Milk is also useful all over the house. If you’re defrosting fish, try putting it in milk instead of just defrosting it – it’ll make the fish tender and taste fresher. You can also make corn taste sweeter and fresher by adding 1/4 cup of powdered milk to the boiling water before you put in the corn.

Milk splash by tambako

Milk splash by tambako

Outside the kitchen, milk can be used to repair cracked china. Before you chuck it out, try putting china with hairline cracks into a pot or pan covered with milk and bring to a boil. As soon as it boils, reduce heat and simmer for 45 minutes. You’d be surprised how many small cracks just disappear! Milk can also clean patent leather – just dab it on, let it dry, and buff it off. Ink stains on clothes can also be removed (if you’re patient) by soaking overnight in a milk bath. After the long soak, just wash the item as usual, and most ink stains will disappear.

And, if you have powdered milk on hand, you can use it to help soothe sunburn and bug bites. Mix two parts water with one part powdered milk and add a pinch of salt to create a milky paste that can be applied to the skin (also works as a great facial). Powdered milk can also be used as a homemade makeup remover – 3 tablespoons of the powder with 1/3 cup of warm water mixed well will help remove stubborn makeup without chemicals and will rinse off clean. Or, for a full-body effect, add a half a cup of powdered milk to bath water while it’s filling and enjoy a spa-like experience at-home.

Even if it’s gone sour you can use milk around the house. Pour sour milk down the toilet to help clean your septic tank, or add it to your compost to boost nutrients. Or use it to clean tarnished silverware. Just place the silverware in sour milk for 30 minutes, wash in warm, soapy water, and buff with a soft cloth for a brand-spankin’-new shine.

Coca-Cola Drano Cleaner

OK – these guys are not health foods. Sodas are notoriously bad for you, and alcohol can reverse many of the health effects of other foods when drank a lot (though there is some evidence that small amounts of alcohol daily might be good for you). But, just to be fair, if you have some not-so-healthy things like soda or alcohol lying around, you can use them up without ingesting them. The end result is better for your health while saving you money on other expensive chemicals.

Coke is so acidic is clears battery terminals

Coke is so acidic it clears battery terminals

Your 2-liter bottle of soda will do wonders on a clogged drain, for example – just think about THAT the next time you think of drinking it. Got nasty oil stains on your driveway? Pour soda on the stains and let it soak in before rinsing with a hose. Or, take a little regular Coke and spray it on your tires and allow it to dry to have nice-looking, dirt-resistant wheels. And have you ever left a pan on the stove too long only to return to nasty, impossible-to-scrub burnt places? Try boiling some Coke in the pan – I’ve heard it works like magic! You can even use soda to clean your toilet. Pour it in, let it sit for an hour, then flush away – porcelain will look like new! You can even use soda to clean the corrosion from car battery terminals or loosen a rusted bolt by taking a cloth soaked in it and leaving it on for several minutes. Coke can be such a good solvent that, in several states, police officers carry a couple 2-liters of Coke around to remove blood stains from accident scenes. Seriously.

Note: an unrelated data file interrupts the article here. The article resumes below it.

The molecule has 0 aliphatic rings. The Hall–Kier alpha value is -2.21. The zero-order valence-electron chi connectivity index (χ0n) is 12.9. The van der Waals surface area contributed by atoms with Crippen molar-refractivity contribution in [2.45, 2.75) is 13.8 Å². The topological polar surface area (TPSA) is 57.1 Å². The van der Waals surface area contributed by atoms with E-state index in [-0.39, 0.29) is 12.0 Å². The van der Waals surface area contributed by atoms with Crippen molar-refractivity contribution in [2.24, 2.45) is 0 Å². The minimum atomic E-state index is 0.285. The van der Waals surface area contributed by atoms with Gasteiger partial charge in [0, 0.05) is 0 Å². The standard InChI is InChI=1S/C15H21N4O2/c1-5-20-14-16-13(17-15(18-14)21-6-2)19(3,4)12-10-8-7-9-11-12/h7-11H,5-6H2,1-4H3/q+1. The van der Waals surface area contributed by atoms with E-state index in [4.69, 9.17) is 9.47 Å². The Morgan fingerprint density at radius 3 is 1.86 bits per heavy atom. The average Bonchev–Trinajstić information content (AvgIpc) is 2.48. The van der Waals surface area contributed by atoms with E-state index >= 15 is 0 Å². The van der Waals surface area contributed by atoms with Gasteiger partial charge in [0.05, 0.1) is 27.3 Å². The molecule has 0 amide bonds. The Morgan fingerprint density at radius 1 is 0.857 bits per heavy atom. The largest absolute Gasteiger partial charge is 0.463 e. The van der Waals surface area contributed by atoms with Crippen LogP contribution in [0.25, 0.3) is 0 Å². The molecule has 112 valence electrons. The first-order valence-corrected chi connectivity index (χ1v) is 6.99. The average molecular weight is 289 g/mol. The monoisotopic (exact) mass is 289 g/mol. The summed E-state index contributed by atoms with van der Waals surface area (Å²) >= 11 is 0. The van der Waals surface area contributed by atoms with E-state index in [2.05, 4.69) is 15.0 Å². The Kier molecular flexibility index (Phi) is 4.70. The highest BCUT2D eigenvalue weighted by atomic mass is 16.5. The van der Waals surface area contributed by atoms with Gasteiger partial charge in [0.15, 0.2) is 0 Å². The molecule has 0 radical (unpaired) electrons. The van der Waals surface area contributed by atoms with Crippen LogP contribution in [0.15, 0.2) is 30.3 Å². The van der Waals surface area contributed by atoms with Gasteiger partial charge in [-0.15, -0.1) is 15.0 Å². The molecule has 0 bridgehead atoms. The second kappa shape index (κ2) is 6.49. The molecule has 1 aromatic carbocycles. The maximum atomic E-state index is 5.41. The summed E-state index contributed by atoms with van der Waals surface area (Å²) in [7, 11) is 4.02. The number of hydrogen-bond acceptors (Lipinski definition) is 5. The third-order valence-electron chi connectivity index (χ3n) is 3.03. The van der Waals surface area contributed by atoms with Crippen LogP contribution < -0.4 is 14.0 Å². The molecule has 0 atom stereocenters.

Vodka Disinfectant

Vodka, while more often used to kill brain cells, can also be used to kill odor causing bacteria while leaving a scentless finish. Try spritzing some in your smelly sneakers or on clothes you want to wear more than once to keep them smelling fresh day after day. In general, this effect also helps remove mildew and other mold stains. Vodka spritzed on the body also works decently as an insect repellent. And, if you get stung by jellyfish or covered in poison ivy, splash vodka on the affected areas. It helps neutralize and denature the compounds involved so you feel better, faster. And, quite shockingly, it can make your hair healthier – just add 3 tablespoons to a 12-oz bottle of shampoo.

Eating them is good, too.

Of course, you’ll be getting even more benefits if you actually EAT these foods instead of using them around the house – but the alternative uses are good to know anyhow, right? And anything that gets you to keep healthier foods around the house where you might snack on them instead of unhealthy ones is a bonus. Besides, you’ll notice there’s no neat household uses for chips or candy bars – so there’s no good excuses to have them around!

  • Monk

    Coke always scares the crap out of me…

  • Monk

    Coke always scares the crap out of me…

  • Brian’s Baby

    Using Mayo in ur hair is like using a hot oil treatment. Wrap with a warm towel for 30mins. Then rinse out and shampoo like normal.

  • Mommyo5

    This was great! I am going to try several of the ideas.  Thanks so much :)

  • Lipo

    Great ideas. But Can i consider them as healthier foods?? Because we know that coca-cola and Vodka doesn’t good at all. 

  • Half Time Drill Driver

    how you can use various foods as tools to help you around the house.  Great read.